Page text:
PHI 105 - Introduction to Ethics Credits: 3
Lecture Hours: 3
Lab Hours: 0
Practicum Hours: 0
Work Experience: 0
Course Type: Core
Comparative study of different traditional moral theories. Application of moral theories to different contemporary moral problems.
- Characterize the introductory distinctions and tasks of ethics.
- Distinguish between descriptive and normative ethics.
- Distinguish theoretical ethics versus applied or practical ethics.
- Outline the basic tasks of theoretical ethics.
- Outline the basic tasks of practical ethics.
- Distinguish between teleological and deontological moral theory.
- Explain the difference between teleological and deontological moral theory.
- Distinguish specific teleological and deontological moral theories.
- Distinguish between act, rule, and character ethics.
- Evaluate the strengths and weaknesses of at least four of the following moral theories: Divine Command Theory, Natural Law Theory, Utilitarianism, Deontology, Egoism, and Virtue Ethics.
- Outline the moral theory.
- Infer basic theoretical and practical implications of the moral theory.
- Describe the process of moral judgment for the moral theory.
- Explain the arguments for and against the moral theory.
- Analyze the arguments for and against the moral theory.
- Evaluate the comparative merits of the selected moral theories.
- Compare the relative merits of the various ethical theories.
- Critique each ethical theory in comparison to the others.
- Elaborate a theory of moral value or ‘the good’ to support teleological moral theory.
- Distinguish moral value from non-moral value.
- Distinguish different senses of ‘good,’ e.g., relative or absolute.
- Explain hedonism, egoism, altruism, eudaimonia, and duty as theories of the
- Explain arguments in defense of hedonism, egoism, altruism, eudaimonia, and duty.
- Analyze arguments in defense of hedonism, egoism, altruism, eudaimonia, and duty.
- Compare and contrast the arguments for and against hedonism, egoism, altruism, eudaimonia, and duty.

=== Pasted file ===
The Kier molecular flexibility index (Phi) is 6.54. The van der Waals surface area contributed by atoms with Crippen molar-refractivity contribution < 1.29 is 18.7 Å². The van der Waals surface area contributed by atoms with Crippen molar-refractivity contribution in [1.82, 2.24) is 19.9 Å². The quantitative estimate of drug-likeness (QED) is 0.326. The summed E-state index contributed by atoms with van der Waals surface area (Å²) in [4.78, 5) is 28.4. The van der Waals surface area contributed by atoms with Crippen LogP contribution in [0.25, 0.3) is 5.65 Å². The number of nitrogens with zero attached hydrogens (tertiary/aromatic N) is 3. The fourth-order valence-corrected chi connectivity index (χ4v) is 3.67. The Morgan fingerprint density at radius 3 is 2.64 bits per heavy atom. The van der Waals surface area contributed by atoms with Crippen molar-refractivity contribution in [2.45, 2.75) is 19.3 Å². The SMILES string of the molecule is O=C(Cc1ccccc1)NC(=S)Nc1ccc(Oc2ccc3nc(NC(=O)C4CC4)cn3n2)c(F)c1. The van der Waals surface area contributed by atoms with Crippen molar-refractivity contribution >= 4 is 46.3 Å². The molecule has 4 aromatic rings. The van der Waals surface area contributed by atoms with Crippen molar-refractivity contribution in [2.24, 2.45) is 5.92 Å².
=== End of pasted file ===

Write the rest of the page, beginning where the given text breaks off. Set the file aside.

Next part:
- Categorize moral theories by their foundational moral values.
- Recognize the moral values of a given ethical theory.
- Explain how those moral values indicate its theory of moral value.
- Summarize how to use ethical theories to make moral judgments.
- Identify the theory of moral judgment of a moral theory.
- Describe the theory of moral judgment.
- Interpret how a person would apply the theory of moral judgment.
- Apply moral theories to contemporary moral problems. Discuss some of the following suggested moral problems:
- Abortion, marriage, pornography, prostitution, privacy, state surveillance, surveillance drones, drone strikes, immigration policy, genetic engineering, capital punishment, war, killing in self-defense, marijuana legalization, euthanasia, suicide, animal rights, environmental ethics, religious tolerance, and justifiable lying or theft.
- State the basic facts relevant to a contemporary moral problem.
- Investigate the characteristics of the moral problem relevant to the particular theory of moral judgment.
- Determine what an adherent of the theory of moral judgment would reasonably conclude and why.
- Evaluate the differing judgments of moral theories on contemporary moral problems.
- Compare and contrast the reasoning and conclusions of various ethical theories.
- Analyze the relative merits of differing moral judgments.
- Critique moral theories according to differing moral judgments.
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